Opposition watch [Slovenia] “If we live off the 2-0 over Portugal in March, we’ll be in big trouble”

Portugal and Slovenia have only encountered each other once throughout their football history, with Slovenia claiming a 2-0 friendly win against the Seleção in March of this year.

The stakes are much higher on Monday, as the sides contest a European Championships knockout clash. We take a look at what Roberto Martínez’s team can expect in Frankfurt against their unbeaten opponents.

Slovenia take their place in the last 16 having emerged from Group C, which many observers deemed the least entertaining section of the group phase. England, much maligned by their own supporters as well as most neutrals, stumbled their way to top place in the group and were followed by runners-up Denmark, with Slovenia qualifying as one of the best 3rd-place sides on a tally of three points, having drawn all their games.

Under the guidance of Matjaž Kek, their vastly experienced and deeply respected manager, Slovenia secured passage to the next stage with a goalless draw against England. Their matches against Denmark and Serbia had each produced 1-1 draws, extending their unbeaten run in all competitions to a Slovenian all-time record of nine matches.

How they play

Although Slovenia’s victory over Portugal in March, which saw them end Roberto Martínez’s 11-match winning streak, may feel an insightful reference point, it is perhaps not the best focus for analysis ahead of Monday’s meeting. Martínez fielded an experimental side, missing the likes of Rúben Dias, Bernardo Silva and Bruno Fernandes. It was also a friendly match, played in the Slovenian capital Ljubljana.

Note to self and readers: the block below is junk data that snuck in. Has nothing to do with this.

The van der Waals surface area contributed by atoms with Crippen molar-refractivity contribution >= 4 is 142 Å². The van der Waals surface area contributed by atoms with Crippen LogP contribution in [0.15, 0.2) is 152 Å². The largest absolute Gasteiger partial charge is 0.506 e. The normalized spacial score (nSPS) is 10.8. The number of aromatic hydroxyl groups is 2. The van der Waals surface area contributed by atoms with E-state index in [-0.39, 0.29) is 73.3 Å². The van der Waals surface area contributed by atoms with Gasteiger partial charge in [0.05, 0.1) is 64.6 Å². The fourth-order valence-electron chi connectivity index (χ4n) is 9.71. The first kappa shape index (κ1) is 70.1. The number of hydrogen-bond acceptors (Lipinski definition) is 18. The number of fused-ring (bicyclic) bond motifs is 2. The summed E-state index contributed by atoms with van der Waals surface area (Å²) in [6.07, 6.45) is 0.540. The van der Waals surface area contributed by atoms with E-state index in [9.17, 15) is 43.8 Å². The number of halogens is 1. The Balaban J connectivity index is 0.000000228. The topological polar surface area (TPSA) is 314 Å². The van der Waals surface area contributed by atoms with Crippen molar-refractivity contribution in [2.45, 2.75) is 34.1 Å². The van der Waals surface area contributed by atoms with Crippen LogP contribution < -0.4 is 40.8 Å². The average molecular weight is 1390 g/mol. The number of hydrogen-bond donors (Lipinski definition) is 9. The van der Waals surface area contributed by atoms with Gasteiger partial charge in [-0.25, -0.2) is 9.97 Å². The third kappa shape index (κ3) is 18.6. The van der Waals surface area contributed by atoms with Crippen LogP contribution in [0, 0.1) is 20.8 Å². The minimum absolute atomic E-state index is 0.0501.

The details of the match and the extent to which Portugal struggled to break down their opponents are not insignificant, but Slovenia’s form in competitive matches and the current tournament feels more relevant. That said, many in Slovenia believe the victory over Portugal, despite being a non-competitive outing, gave the squad a major boost ahead of this summer’s tournament in Germany.

Manager Matjaž Kek led his team into the tournament with a wealth of experience, having overseen well over 100 international matches across two stints in charge. A defender with a solid playing career in his homeland and in Austria, Kek has enjoyed success as a manager both in Slovenian and Croatian football.